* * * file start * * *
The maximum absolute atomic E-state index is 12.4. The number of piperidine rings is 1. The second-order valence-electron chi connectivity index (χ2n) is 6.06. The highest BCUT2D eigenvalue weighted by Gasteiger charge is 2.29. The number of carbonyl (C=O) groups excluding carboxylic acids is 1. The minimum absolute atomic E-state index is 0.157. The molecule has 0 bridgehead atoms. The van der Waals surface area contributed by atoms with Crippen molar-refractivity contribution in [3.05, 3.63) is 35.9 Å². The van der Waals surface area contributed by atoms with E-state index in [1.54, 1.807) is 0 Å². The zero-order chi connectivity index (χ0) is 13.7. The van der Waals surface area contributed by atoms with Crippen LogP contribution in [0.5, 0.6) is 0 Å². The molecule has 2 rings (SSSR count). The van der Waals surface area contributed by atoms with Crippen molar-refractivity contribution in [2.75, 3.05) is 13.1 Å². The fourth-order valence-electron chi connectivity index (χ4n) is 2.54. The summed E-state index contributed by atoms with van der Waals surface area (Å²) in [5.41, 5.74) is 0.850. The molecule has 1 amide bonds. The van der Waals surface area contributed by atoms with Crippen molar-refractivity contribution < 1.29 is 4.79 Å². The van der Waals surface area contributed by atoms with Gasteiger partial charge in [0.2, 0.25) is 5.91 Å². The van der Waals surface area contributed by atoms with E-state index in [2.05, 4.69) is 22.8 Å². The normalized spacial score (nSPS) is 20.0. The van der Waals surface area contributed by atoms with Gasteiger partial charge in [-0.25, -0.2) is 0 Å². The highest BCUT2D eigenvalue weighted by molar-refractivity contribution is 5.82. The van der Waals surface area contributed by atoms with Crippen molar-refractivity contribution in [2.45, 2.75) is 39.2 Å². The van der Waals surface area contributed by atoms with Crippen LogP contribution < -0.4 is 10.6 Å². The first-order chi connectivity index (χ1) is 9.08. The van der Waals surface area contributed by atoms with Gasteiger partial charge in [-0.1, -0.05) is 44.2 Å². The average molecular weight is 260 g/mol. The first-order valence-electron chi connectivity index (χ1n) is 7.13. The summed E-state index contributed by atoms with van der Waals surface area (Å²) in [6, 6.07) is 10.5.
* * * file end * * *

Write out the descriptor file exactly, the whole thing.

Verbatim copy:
The maximum absolute atomic E-state index is 12.4. The number of piperidine rings is 1. The second-order valence-electron chi connectivity index (χ2n) is 6.06. The highest BCUT2D eigenvalue weighted by Gasteiger charge is 2.29. The number of carbonyl (C=O) groups excluding carboxylic acids is 1. The minimum absolute atomic E-state index is 0.157. The molecule has 0 bridgehead atoms. The van der Waals surface area contributed by atoms with Crippen molar-refractivity contribution in [3.05, 3.63) is 35.9 Å². The van der Waals surface area contributed by atoms with E-state index in [1.54, 1.807) is 0 Å². The zero-order chi connectivity index (χ0) is 13.7. The van der Waals surface area contributed by atoms with Crippen LogP contribution in [0.5, 0.6) is 0 Å². The molecule has 2 rings (SSSR count). The van der Waals surface area contributed by atoms with Crippen molar-refractivity contribution in [2.75, 3.05) is 13.1 Å². The fourth-order valence-electron chi connectivity index (χ4n) is 2.54. The summed E-state index contributed by atoms with van der Waals surface area (Å²) in [5.41, 5.74) is 0.850. The molecule has 1 amide bonds. The van der Waals surface area contributed by atoms with Crippen molar-refractivity contribution < 1.29 is 4.79 Å². The van der Waals surface area contributed by atoms with Gasteiger partial charge in [0.2, 0.25) is 5.91 Å². The van der Waals surface area contributed by atoms with E-state index in [2.05, 4.69) is 22.8 Å². The normalized spacial score (nSPS) is 20.0. The van der Waals surface area contributed by atoms with Gasteiger partial charge in [-0.25, -0.2) is 0 Å². The highest BCUT2D eigenvalue weighted by molar-refractivity contribution is 5.82. The van der Waals surface area contributed by atoms with Crippen molar-refractivity contribution in [2.45, 2.75) is 39.2 Å². The van der Waals surface area contributed by atoms with Crippen LogP contribution < -0.4 is 10.6 Å². The first-order chi connectivity index (χ1) is 9.08. The van der Waals surface area contributed by atoms with Gasteiger partial charge in [-0.1, -0.05) is 44.2 Å². The average molecular weight is 260 g/mol. The first-order valence-electron chi connectivity index (χ1n) is 7.13. The summed E-state index contributed by atoms with van der Waals surface area (Å²) in [6, 6.07) is 10.5.